From Street Photography to Face Recognition: Distinguishing Between The Right To Be Seen And The Right To Be Recognized
A recent article emphasizes the danger of a new Russian mobile application that allows a stranger to snap a photo of another and, within seconds, learn of that person's intimate information.[i] Even more alarming than the danger is the creator’s inability to control the use of the application. Jurisprudence revolving around the topic of invasion of privacy in public spaces generally recognizes that, under most circumstances, one who reveals himself in public does not hold a reasonable expectation of privacy.[ii] This reasoning applied to general surveillance systems such as video cameras and artistic mediums such as street photography.
Street photography, the capturing of another’s image in public spaces, has been addressed by courts as a permitted intrusion.[iii] Part of the reasoning behind the legality of street photography is that the photographer is merely sharing information—an image that was already in plain sight.[iv] Such interpretation lacks the presence of more recent technology and needs revision. Face recognition not only shares an already visible image, but also uses that image to share what is not at plain sight—personal information. The technology goes beyond that of making an image public—it can place criminal liability on an innocent person. Today, this invasive technology is available to every one, not just law enforcement agencies, and thus requires regulation. Face recognition applications offer strangers an advanced platform to begin persecution. The core reasoning is the fundamental distinction between the right to be seen and the right to be recognized. While one cannot reasonably expect to not be seen in public, it is likely that a majority of people do in fact have a reasonable expectation of not being recognized. As such, American law must amend its current laws to reflect the growing danger of extreme invasion and severe crime.
If laws regarding invasion of privacy in public spaces are not revised, crimes such as kidnapping, sexual harassment, revenge porn, and others will likely increase. Modern applications using face recognition algorithms, combined with complete access to public databases of personal information, like Russia’s FindFace, serve as dangerous temptation. Although most social networks, with the exception of Twitter, remain private, it will not be long until a similar platform is created in the United States. Since it cannot be controlled, American law must evolve and embrace new trends in technology in order to protect citizens and offer some degree of expectation of privacy in public spaces. Face recognition goes beyond being seen and an image being captured—it allows a stranger to locate you without your consent.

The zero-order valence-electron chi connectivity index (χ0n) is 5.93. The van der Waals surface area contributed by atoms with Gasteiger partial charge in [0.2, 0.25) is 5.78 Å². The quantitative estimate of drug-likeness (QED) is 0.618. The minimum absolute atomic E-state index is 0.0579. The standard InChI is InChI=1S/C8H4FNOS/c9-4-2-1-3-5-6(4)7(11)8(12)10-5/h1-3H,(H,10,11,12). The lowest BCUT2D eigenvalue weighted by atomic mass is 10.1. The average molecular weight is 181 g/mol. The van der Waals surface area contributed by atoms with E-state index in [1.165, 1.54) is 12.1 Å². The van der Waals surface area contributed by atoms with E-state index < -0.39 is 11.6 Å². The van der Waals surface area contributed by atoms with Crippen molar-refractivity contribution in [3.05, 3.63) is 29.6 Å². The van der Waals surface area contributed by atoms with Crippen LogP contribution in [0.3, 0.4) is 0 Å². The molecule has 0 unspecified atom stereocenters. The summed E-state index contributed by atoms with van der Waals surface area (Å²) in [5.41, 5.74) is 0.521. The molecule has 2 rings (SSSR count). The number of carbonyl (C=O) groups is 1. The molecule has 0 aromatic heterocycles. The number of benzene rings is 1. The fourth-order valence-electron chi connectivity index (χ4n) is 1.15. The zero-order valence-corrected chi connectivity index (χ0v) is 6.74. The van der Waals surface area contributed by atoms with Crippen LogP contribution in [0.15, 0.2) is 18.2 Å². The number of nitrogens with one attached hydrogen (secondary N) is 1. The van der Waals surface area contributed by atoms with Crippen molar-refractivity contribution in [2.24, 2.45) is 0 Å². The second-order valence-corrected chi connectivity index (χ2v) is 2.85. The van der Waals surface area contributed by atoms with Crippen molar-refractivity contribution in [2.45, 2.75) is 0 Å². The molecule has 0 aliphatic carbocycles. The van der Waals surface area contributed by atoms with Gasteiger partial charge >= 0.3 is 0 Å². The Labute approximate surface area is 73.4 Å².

Although the topic of face recognition in the context of privacy has been addressed, I found that the fundamental distinction between street photography and face recognition has not been explored. The two are inevitably connected, as face recognition is the natural evolution of street photography. As technology advances, however, our current world becomes less “common,” and the common law of invasion of privacy becomes less useful in protecting our images. Although I would not go as far as proposing face scans as a battery, or a complete ban on facial recognition technology, civil law must provide a means to place liability on those who, without consent, take a scan of one’s image or body. It is crucial that facial recognition technology is recognized as able to capture information that is just as intimate as an image of our physical bodies, and thus considered a search under the Fourth Amendment.
[i] Ben Guarino, Russia’s New FindFace App Identifies Strangers in a Crowd with 70 Percent Accuracy, Wash. Post (May 18, 2016), https://www.washingtonpost.com/news/morning-mix/wp/2016/05/18/russ…dface-app-identifies-strangers-in-a-crowd-with-70-percent-accuracy/.
[ii] Andrew J. McClurg, Bringing Privacy Law Out of the Closet: A Tort Theory of Liability for Intrusions in Public Places, 73 N.C. L. Rev. 989, 1003–04 (1995)
[iv] Katz v. United States, 88 S.Ct. 507, 511 (1967).